• Change in behaviour, due to withdrawal from the app
  • Over-exposure to inappropriate content
  • Unwanted approaches from strangers
  • Sextual content and sexting
  • The associated mental health influence of comparing yourself to others


  • Be involved
  • Self-educate on the app (like you’re doing right now!)
  • Talk with your kids at dinner
  • Express an interest
  • Share your own personal stories you have heard with them
  • No phones in rooms at night (before the age of 16 at least)

How do you get to the settings on the app? 

Click on the cog icon which will take you to settings, and in this section, you can find a selection of settings for you to monitor and adjust to protect your child online

What settings are the most important?

Snapchat settings guide
  • Add Two Factor Authentication
  • Change the settings for:
    • Who can contact your child
    • Who can view your child’s story
    • See your location
    • Who can see you in ‘Quick Add’ – basically a directory of everyone on Snapchat – turn this off
    • In this overall settings section, you will see (sadly way too tucked away) the Snapchat Safety Centre
    • In terms of location, you can select Ghost mode, which means your location cannot be seen.
    • In terms of stopping abusive Snaps, kids need to report them, by pressing on the Snap and selecting Report, or they can select to Block the user.
  • You can also:
    • Report a safety concern
    • Pose a privacy question
    • Request help from Snapchat
    • Or clear previously stored data across history, cameos, conversations, and more

What if you cannot change the settings on your child’s device because the ship has sailed and now it’s too late and there will be a serious battle about this issue?

  • Use a monitoring solution like Bark, which may also be met with equal resistance.

For the real deal in educating teens and pre-teens relatably, there is only one choice. Student data reveals that. Check out MySociaLife for current necessary programs that every teen and tween needs to see to be safer and smarter online.

Omegle: Setting up Kids With Strangers ???

With the slogan ”Talk to Strangers!” splashed across their homepage, one should already feel dubious about the popular video-chatting website. A closer look and it only gets worse – the page offers tens of thousands of users private chatrooms with strangers worldwide, at just a click of a finger. Omegle is a website that links people up at random for virtual video and text chats. They claim to be moderated but have an ill-famed reputation for foul and unpredictable content. The site is swarming with predators, who use it to groom children and gather sexual abuse material, and it is almost guaranteed that your child will encounter sexual content.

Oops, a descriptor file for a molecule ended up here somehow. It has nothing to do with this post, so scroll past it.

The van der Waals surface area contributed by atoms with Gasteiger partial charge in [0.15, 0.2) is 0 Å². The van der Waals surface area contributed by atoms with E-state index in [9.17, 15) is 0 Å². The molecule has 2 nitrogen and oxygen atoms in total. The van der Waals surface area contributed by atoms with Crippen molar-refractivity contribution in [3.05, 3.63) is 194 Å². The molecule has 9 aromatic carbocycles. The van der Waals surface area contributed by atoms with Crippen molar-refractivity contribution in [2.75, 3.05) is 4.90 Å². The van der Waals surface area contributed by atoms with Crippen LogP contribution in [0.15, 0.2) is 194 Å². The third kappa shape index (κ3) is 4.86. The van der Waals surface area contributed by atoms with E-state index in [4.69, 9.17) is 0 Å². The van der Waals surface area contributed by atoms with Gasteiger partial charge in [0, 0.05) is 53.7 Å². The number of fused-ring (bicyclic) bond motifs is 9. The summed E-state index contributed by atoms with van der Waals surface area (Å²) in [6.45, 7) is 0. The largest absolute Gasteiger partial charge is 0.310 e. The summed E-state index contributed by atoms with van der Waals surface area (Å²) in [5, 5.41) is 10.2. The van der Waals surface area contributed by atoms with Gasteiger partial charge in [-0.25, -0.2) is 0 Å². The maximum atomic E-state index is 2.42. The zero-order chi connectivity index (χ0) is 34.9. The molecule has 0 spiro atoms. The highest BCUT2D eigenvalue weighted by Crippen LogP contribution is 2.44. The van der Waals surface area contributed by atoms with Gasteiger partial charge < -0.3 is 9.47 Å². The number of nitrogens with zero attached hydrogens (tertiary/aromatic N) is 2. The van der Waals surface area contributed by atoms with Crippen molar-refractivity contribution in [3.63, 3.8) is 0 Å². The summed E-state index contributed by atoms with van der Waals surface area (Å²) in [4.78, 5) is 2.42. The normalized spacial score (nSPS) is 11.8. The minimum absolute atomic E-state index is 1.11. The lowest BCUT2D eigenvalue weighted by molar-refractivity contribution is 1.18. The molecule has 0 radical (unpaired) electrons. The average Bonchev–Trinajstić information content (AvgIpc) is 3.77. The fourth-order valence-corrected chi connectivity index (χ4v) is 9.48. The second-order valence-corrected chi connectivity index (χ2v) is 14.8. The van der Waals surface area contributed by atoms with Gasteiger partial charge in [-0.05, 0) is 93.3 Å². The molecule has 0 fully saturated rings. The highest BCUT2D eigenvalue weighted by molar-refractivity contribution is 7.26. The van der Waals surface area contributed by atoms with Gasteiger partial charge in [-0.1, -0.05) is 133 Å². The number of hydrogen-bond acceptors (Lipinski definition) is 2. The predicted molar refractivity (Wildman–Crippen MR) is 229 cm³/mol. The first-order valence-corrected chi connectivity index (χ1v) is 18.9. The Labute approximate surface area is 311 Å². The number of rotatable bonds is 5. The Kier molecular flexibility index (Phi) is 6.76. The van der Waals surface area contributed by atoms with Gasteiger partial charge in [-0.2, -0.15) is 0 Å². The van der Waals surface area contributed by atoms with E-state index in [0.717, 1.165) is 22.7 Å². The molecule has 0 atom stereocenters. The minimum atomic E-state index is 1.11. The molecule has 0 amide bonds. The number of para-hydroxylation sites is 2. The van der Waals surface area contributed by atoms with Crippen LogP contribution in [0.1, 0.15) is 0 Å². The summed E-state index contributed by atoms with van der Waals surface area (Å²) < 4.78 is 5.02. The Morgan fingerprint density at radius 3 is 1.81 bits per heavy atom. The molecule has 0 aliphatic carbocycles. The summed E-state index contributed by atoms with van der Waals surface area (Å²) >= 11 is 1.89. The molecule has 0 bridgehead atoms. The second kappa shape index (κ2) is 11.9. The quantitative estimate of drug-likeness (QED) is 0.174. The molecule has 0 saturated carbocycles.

How does Omegle work?

Omegle users do not have to register or enter data, and there are no usernames or photos. Your name is ”you”, and the person you are speaking to is ”stranger”. Users open the site on a web browser, from a computer, Ipad, or phone. Users can add topics to help find strangers with common interests. There are clickable options for text, video, or college student chat. The website is simple and pairs users at random with people accessing the site.

There are no privacy or security settings on the website, and it is not uncommon for strangers to send users their IP addresses while using the site. With 10.4 billion views of #omegle on TikTok, trends of famous app users meeting their fans have gone viral and encouraged an Omegle revival. Children go on Omegle in groups and alone, looking for excitement, but it is not harmless entertainment and presents many threats that could have severe outcomes.

What does this mean for our children?

The pandemic has caused people worldwide to feel isolated and seek interaction. Omegle grew from 34 million visits per month in January 2020 to 65 million in January 2021. Although the site says one must be 18+ or 13+ with parental permission and supervision to use Omegle, there is no age verification. Users can simply open the site and start chatting. With no better way to gather research than experiencing Omegle, I opened the site and was paired anonymously with someone in seconds. He jumped into overwhelming flattery over text and then removed his hand from the camera to reveal himself masturbating.

Besides the obvious concerns about this, the flattery stands out, as children who suffer from low self-esteem are at a higher risk of being roped into something they otherwise would not do. Some may find innocent conversations on Omegle, but the likelihood of both parties looking for that is extremely rare. Curiously in children is only natural so telling them not to use the app is insufficient. Talk to your children about the dangers of conversing online with strangers and remind them that what happens online is never truly anonymous. Click here to see a guide on how to block Omegle.